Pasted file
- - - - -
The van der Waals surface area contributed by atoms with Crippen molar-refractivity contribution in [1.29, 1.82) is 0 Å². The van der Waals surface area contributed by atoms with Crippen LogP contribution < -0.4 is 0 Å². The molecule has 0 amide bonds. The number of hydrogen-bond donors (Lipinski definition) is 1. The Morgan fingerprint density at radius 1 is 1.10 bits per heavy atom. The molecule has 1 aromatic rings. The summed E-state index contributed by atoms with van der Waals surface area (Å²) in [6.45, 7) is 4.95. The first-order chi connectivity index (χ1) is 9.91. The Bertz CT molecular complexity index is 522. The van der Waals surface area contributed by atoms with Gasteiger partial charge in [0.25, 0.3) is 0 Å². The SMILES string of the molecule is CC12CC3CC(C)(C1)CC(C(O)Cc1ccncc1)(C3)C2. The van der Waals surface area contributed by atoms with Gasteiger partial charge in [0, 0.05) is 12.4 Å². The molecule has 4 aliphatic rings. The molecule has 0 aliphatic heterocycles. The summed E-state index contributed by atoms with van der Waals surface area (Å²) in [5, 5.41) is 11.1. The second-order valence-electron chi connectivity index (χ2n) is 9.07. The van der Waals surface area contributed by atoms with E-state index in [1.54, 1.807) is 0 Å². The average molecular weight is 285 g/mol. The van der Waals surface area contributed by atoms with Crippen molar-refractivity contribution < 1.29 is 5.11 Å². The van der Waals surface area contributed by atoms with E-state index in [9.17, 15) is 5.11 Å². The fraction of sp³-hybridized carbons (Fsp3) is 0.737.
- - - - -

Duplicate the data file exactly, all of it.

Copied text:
The van der Waals surface area contributed by atoms with Crippen molar-refractivity contribution in [1.29, 1.82) is 0 Å². The van der Waals surface area contributed by atoms with Crippen LogP contribution < -0.4 is 0 Å². The molecule has 0 amide bonds. The number of hydrogen-bond donors (Lipinski definition) is 1. The Morgan fingerprint density at radius 1 is 1.10 bits per heavy atom. The molecule has 1 aromatic rings. The summed E-state index contributed by atoms with van der Waals surface area (Å²) in [6.45, 7) is 4.95. The first-order chi connectivity index (χ1) is 9.91. The Bertz CT molecular complexity index is 522. The van der Waals surface area contributed by atoms with Gasteiger partial charge in [0.25, 0.3) is 0 Å². The SMILES string of the molecule is CC12CC3CC(C)(C1)CC(C(O)Cc1ccncc1)(C3)C2. The van der Waals surface area contributed by atoms with Gasteiger partial charge in [0, 0.05) is 12.4 Å². The molecule has 4 aliphatic rings. The molecule has 0 aliphatic heterocycles. The summed E-state index contributed by atoms with van der Waals surface area (Å²) in [5, 5.41) is 11.1. The second-order valence-electron chi connectivity index (χ2n) is 9.07. The van der Waals surface area contributed by atoms with E-state index in [1.54, 1.807) is 0 Å². The average molecular weight is 285 g/mol. The van der Waals surface area contributed by atoms with Crippen molar-refractivity contribution < 1.29 is 5.11 Å². The van der Waals surface area contributed by atoms with E-state index in [9.17, 15) is 5.11 Å². The fraction of sp³-hybridized carbons (Fsp3) is 0.737.